In theory, you're fine loading stylesheets and fonts from a third party - as you say, they're included in link tags, which shouldn't allow script execution. There are a few things which might cause information leakage though, and a potential for a targeted attack resulting in data appearing to change.
In terms of information leakage, browsers by default send a referer header when loading a resource. This will be sent to the font provider, and, if your links are structured in a way where you're attempting to use length or unknown values in the URL as a protection method, the font provider would be able to bypass that. If you're performing session checks, though, as most websites with authenticated sections in do, the third party shouldn't get the authentication tokens (usually cookies). Given that you're working in a sensitive industry, I'd hope this wasn't the case.
In terms of data appearing to change, a malicious font provider could supply fonts which are mapped incorrectly. Imagine if they supplied icons in a font, and you're using either a tick or a cross to indicate, for example, whether a blood sample was found to have a specific disease. By mapping the "tick" symbol to the "cross" value, and vice versa, an end user might think they've got some disease due to seeing this in the output. This would be a very targeted attack, so would probably only apply in very specific cases. This is unlikely to happen with Google Fonts, but could apply if you allowed linking to arbitrary web fonts.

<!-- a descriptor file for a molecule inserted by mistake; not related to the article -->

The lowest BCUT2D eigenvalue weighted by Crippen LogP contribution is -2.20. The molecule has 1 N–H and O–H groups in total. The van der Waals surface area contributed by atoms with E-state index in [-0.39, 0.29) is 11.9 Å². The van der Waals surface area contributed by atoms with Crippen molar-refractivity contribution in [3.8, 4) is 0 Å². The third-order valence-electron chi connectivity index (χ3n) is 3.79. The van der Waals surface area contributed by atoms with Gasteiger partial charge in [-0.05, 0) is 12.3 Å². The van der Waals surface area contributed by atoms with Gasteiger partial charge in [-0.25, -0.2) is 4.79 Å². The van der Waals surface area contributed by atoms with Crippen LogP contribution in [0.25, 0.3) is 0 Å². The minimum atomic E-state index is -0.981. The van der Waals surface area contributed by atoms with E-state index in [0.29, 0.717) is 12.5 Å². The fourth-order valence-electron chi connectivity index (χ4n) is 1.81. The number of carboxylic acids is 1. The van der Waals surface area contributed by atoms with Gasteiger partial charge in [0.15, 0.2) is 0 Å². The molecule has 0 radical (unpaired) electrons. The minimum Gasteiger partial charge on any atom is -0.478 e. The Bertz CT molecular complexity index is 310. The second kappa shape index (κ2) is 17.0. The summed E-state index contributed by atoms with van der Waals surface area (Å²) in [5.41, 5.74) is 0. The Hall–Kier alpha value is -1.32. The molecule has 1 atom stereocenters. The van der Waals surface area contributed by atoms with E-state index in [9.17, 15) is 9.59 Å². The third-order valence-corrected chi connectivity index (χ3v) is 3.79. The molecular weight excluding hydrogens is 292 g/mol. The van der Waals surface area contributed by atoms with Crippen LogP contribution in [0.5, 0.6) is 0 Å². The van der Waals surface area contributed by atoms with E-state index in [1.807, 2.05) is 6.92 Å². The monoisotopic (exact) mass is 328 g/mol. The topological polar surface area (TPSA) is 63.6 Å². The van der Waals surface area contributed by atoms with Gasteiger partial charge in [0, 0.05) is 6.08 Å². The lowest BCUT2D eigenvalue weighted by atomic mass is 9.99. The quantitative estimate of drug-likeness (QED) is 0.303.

Note that it would be possible for any stylesheet to perform similar attacks - for sensitive data, it's generally worth keeping anything that can modify the behaviour or appearance of the application hosted locally, unless you have specific requirements making this impossible.
For sensitive data, I'd advise hosting the fonts (and any other stylesheets and scripts) yourself, if possible, just for peace of mind.